Blues or Rock, which is it?

Tue Jul 15 13:30:45 EDT 1997

>At what point does a blues tune become a rock and roll tune?

I was watching PBS last night, 'Rock & Roll' documentary, the segment on
early Motown, Stax, Memphis period, and they used the term "transition"
and "crossover" a lot to describe music that had the lyrical beauty and
content of gospel, but had the emphatic backbeat up front in the mix to
give it popular appeal to predominantly white radio audiences and the
greater record-buying public that wanted to dance, dance, dance.

The program stressed this easily discerned backbeat in the audio mix as
key to the "crossover" music.   Previous to this period, the rhythm had
been buried in the mix, the backbeat itself less heard, less felt.  I think
this applies equally to blues in terms of what brings it over to rock and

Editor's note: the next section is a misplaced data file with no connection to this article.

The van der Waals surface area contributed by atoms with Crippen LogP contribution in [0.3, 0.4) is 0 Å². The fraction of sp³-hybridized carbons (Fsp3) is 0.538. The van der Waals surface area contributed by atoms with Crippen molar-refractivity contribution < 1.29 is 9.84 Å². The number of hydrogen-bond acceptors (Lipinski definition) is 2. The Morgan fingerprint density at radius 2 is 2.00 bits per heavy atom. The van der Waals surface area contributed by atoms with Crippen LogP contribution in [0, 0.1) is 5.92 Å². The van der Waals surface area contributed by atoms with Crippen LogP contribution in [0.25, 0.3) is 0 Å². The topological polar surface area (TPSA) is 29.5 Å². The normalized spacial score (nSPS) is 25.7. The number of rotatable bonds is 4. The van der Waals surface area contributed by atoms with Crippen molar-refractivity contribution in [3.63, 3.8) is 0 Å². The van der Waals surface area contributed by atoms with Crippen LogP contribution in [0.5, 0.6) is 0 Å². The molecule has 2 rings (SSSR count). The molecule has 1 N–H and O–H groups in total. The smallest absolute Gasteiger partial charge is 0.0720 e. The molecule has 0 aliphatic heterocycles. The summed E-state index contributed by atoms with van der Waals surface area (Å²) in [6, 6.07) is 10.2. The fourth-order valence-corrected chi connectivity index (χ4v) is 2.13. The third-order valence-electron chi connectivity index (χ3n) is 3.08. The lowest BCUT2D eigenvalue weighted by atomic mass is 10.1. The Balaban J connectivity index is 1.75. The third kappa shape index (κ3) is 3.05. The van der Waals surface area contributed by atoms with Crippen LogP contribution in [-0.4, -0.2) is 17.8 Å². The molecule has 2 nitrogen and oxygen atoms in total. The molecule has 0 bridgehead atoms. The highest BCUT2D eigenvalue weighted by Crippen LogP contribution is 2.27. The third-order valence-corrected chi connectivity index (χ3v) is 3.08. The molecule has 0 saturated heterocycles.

roll.  A guy like Chuck Berry was a crossover artist, IMO.  He took songs
with basically a blues structure and added some in-your-face rhythm and
put the beat right up front, in your face, and they crossed over to be
called early rock and roll.

So to answer the question, I think it's open to your interpretation because
it has a lot to do with perception and "feel". But within the industry at
the time, late '50s, the '60s and into the early '70s, the producers and
recording moguls knew exactly how to create the feel, by puttin rhythm,
tempo, and backbeat up front in the mix to create "rock and roll" from
gospel and soul.  It was about "feel" more than anything else.

Riffin Rick

Senior Research Assistant,
& Marine Facilities Manager
Worcester Foundation for Biomedical Research

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